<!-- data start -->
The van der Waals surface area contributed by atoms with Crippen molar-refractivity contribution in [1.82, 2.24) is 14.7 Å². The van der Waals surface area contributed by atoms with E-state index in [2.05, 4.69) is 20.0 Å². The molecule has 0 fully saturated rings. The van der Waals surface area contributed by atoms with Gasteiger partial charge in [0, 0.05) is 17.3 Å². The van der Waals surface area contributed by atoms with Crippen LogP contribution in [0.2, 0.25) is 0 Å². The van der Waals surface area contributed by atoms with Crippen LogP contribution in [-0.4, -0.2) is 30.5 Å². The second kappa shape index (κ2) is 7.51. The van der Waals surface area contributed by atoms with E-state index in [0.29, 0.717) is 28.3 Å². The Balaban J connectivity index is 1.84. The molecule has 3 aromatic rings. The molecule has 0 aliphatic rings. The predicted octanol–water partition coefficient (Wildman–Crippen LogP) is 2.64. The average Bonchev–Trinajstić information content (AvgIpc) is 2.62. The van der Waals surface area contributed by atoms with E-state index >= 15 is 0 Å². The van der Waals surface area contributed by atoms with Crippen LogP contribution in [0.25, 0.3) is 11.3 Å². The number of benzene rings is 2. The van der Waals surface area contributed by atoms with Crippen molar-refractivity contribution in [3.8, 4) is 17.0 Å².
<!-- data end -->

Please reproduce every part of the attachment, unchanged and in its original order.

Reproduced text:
The van der Waals surface area contributed by atoms with Crippen molar-refractivity contribution in [1.82, 2.24) is 14.7 Å². The van der Waals surface area contributed by atoms with E-state index in [2.05, 4.69) is 20.0 Å². The molecule has 0 fully saturated rings. The van der Waals surface area contributed by atoms with Gasteiger partial charge in [0, 0.05) is 17.3 Å². The van der Waals surface area contributed by atoms with Crippen LogP contribution in [0.2, 0.25) is 0 Å². The van der Waals surface area contributed by atoms with Crippen LogP contribution in [-0.4, -0.2) is 30.5 Å². The second kappa shape index (κ2) is 7.51. The van der Waals surface area contributed by atoms with E-state index in [0.29, 0.717) is 28.3 Å². The Balaban J connectivity index is 1.84. The molecule has 3 aromatic rings. The molecule has 0 aliphatic rings. The predicted octanol–water partition coefficient (Wildman–Crippen LogP) is 2.64. The average Bonchev–Trinajstić information content (AvgIpc) is 2.62. The van der Waals surface area contributed by atoms with E-state index >= 15 is 0 Å². The van der Waals surface area contributed by atoms with Crippen LogP contribution in [0.25, 0.3) is 11.3 Å². The number of benzene rings is 2. The van der Waals surface area contributed by atoms with Crippen molar-refractivity contribution in [3.8, 4) is 17.0 Å².